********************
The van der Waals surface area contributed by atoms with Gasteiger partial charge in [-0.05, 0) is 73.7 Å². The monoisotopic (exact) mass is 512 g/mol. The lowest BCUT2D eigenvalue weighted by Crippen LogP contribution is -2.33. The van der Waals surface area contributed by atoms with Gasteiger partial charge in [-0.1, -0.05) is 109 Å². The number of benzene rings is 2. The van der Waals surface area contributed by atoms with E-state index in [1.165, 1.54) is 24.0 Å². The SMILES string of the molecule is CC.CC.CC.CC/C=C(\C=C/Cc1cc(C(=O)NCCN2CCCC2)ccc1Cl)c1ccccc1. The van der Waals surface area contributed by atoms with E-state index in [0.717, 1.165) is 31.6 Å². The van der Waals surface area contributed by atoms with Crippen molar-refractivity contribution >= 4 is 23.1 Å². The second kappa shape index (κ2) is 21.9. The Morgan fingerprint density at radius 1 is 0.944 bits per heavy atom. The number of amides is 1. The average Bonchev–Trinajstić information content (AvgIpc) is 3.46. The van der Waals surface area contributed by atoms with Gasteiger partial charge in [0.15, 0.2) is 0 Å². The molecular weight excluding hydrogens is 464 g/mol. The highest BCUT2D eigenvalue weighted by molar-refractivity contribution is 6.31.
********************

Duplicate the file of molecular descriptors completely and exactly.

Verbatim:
The van der Waals surface area contributed by atoms with Gasteiger partial charge in [-0.05, 0) is 73.7 Å². The monoisotopic (exact) mass is 512 g/mol. The lowest BCUT2D eigenvalue weighted by Crippen LogP contribution is -2.33. The van der Waals surface area contributed by atoms with Gasteiger partial charge in [-0.1, -0.05) is 109 Å². The number of benzene rings is 2. The van der Waals surface area contributed by atoms with E-state index in [1.165, 1.54) is 24.0 Å². The SMILES string of the molecule is CC.CC.CC.CC/C=C(\C=C/Cc1cc(C(=O)NCCN2CCCC2)ccc1Cl)c1ccccc1. The van der Waals surface area contributed by atoms with E-state index in [0.717, 1.165) is 31.6 Å². The van der Waals surface area contributed by atoms with Crippen molar-refractivity contribution >= 4 is 23.1 Å². The second kappa shape index (κ2) is 21.9. The Morgan fingerprint density at radius 1 is 0.944 bits per heavy atom. The number of amides is 1. The average Bonchev–Trinajstić information content (AvgIpc) is 3.46. The van der Waals surface area contributed by atoms with Gasteiger partial charge in [0.15, 0.2) is 0 Å². The molecular weight excluding hydrogens is 464 g/mol. The highest BCUT2D eigenvalue weighted by molar-refractivity contribution is 6.31.